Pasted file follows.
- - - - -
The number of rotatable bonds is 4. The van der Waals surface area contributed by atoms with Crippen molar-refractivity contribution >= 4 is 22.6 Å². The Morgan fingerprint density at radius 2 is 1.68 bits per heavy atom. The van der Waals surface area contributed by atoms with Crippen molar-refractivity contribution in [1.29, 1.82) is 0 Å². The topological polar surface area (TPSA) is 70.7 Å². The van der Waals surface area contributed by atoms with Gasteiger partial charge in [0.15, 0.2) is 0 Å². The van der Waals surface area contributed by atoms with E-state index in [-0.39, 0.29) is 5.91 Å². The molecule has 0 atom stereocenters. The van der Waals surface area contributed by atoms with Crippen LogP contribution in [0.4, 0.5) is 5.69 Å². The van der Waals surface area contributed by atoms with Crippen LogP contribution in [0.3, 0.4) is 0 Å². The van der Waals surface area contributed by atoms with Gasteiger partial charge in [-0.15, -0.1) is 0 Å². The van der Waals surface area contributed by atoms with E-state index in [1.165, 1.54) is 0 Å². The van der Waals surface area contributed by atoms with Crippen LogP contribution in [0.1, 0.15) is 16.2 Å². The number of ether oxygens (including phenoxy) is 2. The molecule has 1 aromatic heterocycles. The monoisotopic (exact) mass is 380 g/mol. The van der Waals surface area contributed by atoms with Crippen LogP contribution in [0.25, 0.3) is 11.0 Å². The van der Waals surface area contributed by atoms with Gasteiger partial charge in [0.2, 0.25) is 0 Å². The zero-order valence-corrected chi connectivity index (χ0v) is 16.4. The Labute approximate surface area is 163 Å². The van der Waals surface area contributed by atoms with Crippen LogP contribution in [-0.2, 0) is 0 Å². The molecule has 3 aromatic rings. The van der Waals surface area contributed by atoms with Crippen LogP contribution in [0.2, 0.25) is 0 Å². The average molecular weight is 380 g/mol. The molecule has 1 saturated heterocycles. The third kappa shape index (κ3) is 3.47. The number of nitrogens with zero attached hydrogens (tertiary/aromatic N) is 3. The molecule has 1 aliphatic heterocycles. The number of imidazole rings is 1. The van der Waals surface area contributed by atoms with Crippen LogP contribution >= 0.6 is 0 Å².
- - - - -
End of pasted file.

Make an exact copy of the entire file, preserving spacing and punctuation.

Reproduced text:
The number of rotatable bonds is 4. The van der Waals surface area contributed by atoms with Crippen molar-refractivity contribution >= 4 is 22.6 Å². The Morgan fingerprint density at radius 2 is 1.68 bits per heavy atom. The van der Waals surface area contributed by atoms with Crippen molar-refractivity contribution in [1.29, 1.82) is 0 Å². The topological polar surface area (TPSA) is 70.7 Å². The van der Waals surface area contributed by atoms with Gasteiger partial charge in [0.15, 0.2) is 0 Å². The van der Waals surface area contributed by atoms with E-state index in [-0.39, 0.29) is 5.91 Å². The molecule has 0 atom stereocenters. The van der Waals surface area contributed by atoms with Crippen LogP contribution in [0.4, 0.5) is 5.69 Å². The van der Waals surface area contributed by atoms with Crippen LogP contribution in [0.3, 0.4) is 0 Å². The van der Waals surface area contributed by atoms with Gasteiger partial charge in [-0.15, -0.1) is 0 Å². The van der Waals surface area contributed by atoms with E-state index in [1.165, 1.54) is 0 Å². The van der Waals surface area contributed by atoms with Crippen LogP contribution in [0.1, 0.15) is 16.2 Å². The number of ether oxygens (including phenoxy) is 2. The molecule has 1 aromatic heterocycles. The monoisotopic (exact) mass is 380 g/mol. The van der Waals surface area contributed by atoms with Crippen LogP contribution in [0.25, 0.3) is 11.0 Å². The van der Waals surface area contributed by atoms with Gasteiger partial charge in [0.2, 0.25) is 0 Å². The zero-order valence-corrected chi connectivity index (χ0v) is 16.4. The Labute approximate surface area is 163 Å². The van der Waals surface area contributed by atoms with Crippen LogP contribution in [-0.2, 0) is 0 Å². The molecule has 3 aromatic rings. The van der Waals surface area contributed by atoms with Crippen LogP contribution in [0.2, 0.25) is 0 Å². The average molecular weight is 380 g/mol. The molecule has 1 saturated heterocycles. The third kappa shape index (κ3) is 3.47. The number of nitrogens with zero attached hydrogens (tertiary/aromatic N) is 3. The molecule has 1 aliphatic heterocycles. The number of imidazole rings is 1. The van der Waals surface area contributed by atoms with Crippen LogP contribution >= 0.6 is 0 Å².